This painting has been acquired for the art collection of Gloria Dei Lutheran Church, Saint Paul MN.
The scene is set in the gospel of Luke (1:26-38). It tells of the appearance of the angel Gabriel to Mary, announcing that she is chosen by God to be the mother of the long-awaited Messiah. In my abstract painting, the presence of Gabriel fills the semi-circular shape as a bright, powerful force, but is not yet fully materialized. Gabriel is straddling the realms of heaven and earth. There are hints of the angelic visions of Isaiah, Daniel, and John of Patmos: wings are indicated with soft feathery strokes covering head, feet, and spread through the center as wings of flight. Gold arcs at the edges suggest the realm of heaven. A regular pattern of painted cross-strokes forms a matrix, defining another plane in space, perhaps a nod to artistic representation of small angels, putti, in historic Renaissance and Mannerist paintings.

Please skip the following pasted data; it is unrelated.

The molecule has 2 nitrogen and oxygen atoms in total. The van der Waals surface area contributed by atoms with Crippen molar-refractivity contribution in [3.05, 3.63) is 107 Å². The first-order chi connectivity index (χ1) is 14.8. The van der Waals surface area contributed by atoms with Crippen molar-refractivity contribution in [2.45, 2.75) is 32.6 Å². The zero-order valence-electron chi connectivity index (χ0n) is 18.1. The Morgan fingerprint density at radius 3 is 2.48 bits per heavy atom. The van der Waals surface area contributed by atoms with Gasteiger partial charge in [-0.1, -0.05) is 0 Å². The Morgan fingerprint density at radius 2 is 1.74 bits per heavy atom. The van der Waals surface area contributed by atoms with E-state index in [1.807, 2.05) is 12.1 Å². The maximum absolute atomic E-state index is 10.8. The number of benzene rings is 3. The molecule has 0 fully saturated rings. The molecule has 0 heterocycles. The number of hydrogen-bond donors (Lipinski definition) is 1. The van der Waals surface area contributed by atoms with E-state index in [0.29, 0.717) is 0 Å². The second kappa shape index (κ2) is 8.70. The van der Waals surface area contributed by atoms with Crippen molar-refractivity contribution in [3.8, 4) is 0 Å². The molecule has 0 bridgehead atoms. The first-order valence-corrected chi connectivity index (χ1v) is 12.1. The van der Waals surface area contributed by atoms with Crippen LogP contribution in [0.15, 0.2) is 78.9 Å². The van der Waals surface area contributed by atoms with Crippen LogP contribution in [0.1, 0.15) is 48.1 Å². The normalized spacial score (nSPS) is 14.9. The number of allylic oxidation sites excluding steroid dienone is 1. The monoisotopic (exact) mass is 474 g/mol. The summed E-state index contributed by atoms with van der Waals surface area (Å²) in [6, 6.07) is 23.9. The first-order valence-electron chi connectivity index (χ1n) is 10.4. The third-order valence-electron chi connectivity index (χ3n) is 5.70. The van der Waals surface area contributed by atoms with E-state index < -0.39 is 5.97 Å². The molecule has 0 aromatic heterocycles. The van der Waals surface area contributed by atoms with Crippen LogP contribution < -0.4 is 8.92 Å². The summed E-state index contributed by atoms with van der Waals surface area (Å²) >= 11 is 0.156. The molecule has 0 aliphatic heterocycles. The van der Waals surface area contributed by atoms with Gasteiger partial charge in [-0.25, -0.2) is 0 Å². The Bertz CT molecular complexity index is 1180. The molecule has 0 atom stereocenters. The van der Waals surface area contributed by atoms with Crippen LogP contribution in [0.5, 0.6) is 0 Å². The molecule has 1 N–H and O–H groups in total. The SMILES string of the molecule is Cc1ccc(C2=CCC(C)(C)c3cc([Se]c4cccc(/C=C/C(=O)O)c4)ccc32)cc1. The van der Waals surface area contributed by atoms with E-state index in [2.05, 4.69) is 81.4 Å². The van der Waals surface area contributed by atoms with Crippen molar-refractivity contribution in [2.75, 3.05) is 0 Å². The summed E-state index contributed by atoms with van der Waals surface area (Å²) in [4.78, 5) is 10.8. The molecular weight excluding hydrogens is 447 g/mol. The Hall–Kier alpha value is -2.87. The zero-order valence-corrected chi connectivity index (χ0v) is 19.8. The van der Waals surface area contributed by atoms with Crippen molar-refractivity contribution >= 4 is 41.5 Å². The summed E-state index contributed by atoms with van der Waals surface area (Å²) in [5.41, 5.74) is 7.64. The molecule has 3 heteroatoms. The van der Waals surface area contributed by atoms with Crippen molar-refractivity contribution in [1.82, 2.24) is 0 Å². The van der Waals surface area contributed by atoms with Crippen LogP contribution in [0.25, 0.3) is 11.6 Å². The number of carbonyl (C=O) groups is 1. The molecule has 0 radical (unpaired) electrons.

A blue central column divides the composition just as God’s incarnation is the pivot-point for all of time and space. Blue is the color associated with Mary, and the crescent moon is often used symbolically with Mary. In the daytime our sun gives direct illumination, while the nighttime moon is a reflector of that light. So, like the moon, Mary’s life-witness reflects and points us to Jesus, the source.
The smaller horizontal bars in the composition’s center reference our world of sky, land, sea, and under the sea. These shapes may be seen as either ascending or descending, and hint of the breadth and scope of the coming of Jesus, the Christ. In this world, this physical space, Mary's answer of "yes" is offered. Her life’s role for God, in faith, is accepted. This positive answer to a fearsome messenger becomes for all of creation a gift of grace, love, the fulfillment of promise, and the beginning of God’s New Creation.